Investigative audit; Insurance purchase violated city charter, mayor’s trip a possible violation

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SHREVEPORT, La. (KTAL/KMSS) – After months of waiting, we now know the results of an investigative audit of the operations of the city of Shreveport.

It comes after former Shreveport Comptroller Ben Herbert alleged irregularities in the city’s accounting practices, as well as Mayor Adrian Perkins’ travel expenses. Below are the results of the audit conducted by the Louisiana Legislative Auditor.

The audit revealed nothing criminal. What he revealed were practices that did not comply with city charter or city policy when purchasing the city’s insurance policy. It also revealed 16 trips by the mayor that included expenses that may have violated the city of Shreveport’s travel policy, according to the auditor.

The results of the detailed report came after countless interviews with employees and officials of the city of Shreveport, and after reviewing certain documents and receipts from travel transactions.

According to the audit, when the city changed the official agent of the city’s workers’ compensation insurance policy at the end of 2018, the city violated the city charter because the amount of coverage n was not approved by the city council. The audit also indicates that no RFPs were submitted, as required by the City’s purchasing policy.

The audit details all of Mayor Adrian Perkins’ trips from January 2019 to December 2020.

Perkins completed 23 trips with $35,845 in expenses submitted to the city.

16 of the trips included expenses that the auditor believes may have violated the city’s travel policy.

Expenses totaling $26,547 were filed beyond the 30-day time limit to file an expense report.

Expense reports included reimbursement for 10 missing receipts, six business meals for which records did not indicate who attended the meal or the business purpose of the event, and seven accommodation expenses when the total cost exceeded the daily hotel allowance.

Also draw auditor’s attention $2,899 in Mayor Perkins travel records that took place on weekends.

The auditor claims that these travel expenses did not include an itinerary indicating that these events were work-related. Expenses included accommodation, meals, transportation, fuel and parking.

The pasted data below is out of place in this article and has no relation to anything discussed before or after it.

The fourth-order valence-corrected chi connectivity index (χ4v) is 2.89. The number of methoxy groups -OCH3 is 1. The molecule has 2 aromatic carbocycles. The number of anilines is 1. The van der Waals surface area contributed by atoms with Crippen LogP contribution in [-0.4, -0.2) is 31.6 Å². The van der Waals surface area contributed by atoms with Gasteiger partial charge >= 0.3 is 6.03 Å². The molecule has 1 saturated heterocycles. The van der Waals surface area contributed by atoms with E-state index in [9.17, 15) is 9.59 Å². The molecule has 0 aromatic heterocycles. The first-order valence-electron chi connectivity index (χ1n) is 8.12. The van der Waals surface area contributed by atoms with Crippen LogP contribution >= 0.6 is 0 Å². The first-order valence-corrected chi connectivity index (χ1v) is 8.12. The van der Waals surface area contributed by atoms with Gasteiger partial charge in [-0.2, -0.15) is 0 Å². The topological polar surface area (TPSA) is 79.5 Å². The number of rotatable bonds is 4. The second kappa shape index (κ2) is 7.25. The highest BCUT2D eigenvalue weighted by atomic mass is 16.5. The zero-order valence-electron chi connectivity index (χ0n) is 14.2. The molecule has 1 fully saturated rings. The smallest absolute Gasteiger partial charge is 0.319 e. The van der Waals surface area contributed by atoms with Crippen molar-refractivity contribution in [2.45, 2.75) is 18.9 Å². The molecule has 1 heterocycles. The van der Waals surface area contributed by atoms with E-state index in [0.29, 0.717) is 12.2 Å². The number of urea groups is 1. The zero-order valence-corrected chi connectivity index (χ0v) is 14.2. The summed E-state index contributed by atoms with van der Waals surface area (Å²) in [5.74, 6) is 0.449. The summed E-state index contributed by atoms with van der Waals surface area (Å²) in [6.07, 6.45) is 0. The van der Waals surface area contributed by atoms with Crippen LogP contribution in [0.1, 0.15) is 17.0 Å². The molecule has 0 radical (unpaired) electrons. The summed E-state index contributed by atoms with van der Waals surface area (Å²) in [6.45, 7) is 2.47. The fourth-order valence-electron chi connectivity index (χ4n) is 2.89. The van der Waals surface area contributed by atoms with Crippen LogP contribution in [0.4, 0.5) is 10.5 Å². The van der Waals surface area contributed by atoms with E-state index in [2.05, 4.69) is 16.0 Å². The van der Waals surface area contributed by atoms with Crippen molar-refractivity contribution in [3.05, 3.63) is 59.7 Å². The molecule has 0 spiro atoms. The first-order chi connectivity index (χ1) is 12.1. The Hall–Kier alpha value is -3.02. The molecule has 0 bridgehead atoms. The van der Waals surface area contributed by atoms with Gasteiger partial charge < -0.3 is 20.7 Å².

Extended weekend trip like a trip to Miami last June to learn more about the use of Crypto currency from the Mayor of Miami.

An extended weekend in Los Angeles to recruit companies to develop in Louisiana. The trip took place the same weekend as the LSU Tigers played UCLA in the Rose Bowl.

And a trip back to the West Coast just two weeks later, this time to San Francisco, for a conference on learning digital resilience.

The mayor did not come from January 26, 2020 to April 22, 2021 due to the Covid -19 pandemic.

The audit was sparked by Herbert’s allegations of audit irregularities he says he made to the city’s current chief financial officer, Kasey Brown.

Herbert is a lifelong accountant and former fraud investigator for the city’s Internal Audit Office. Herbert said he found major issues within the city of Shreveport’s accounting department when he took over as comptroller in January 2020.

Herbert says that when he brought many of the same issues found in the legislative audit to Brown’s attention, Herbert was fired as a result.

Herbert’s lawyer, Allison Jones, said complaints of discrimination based on age and race have been filed with the Commission for Equality in Employment, as well as whistleblower complaints with the Louisiana Human Rights Commission.

Mayor Perkins viewed the audit two weeks ago and posted a response which is included in the audit.

He acknowledges reimbursing the city $681 for some of the policy violations in 2019 and 2020, but did not reimburse the city for any policy violations in 2021.

He says the city has also implemented training to ensure travel reimbursement forms are completed correctly.

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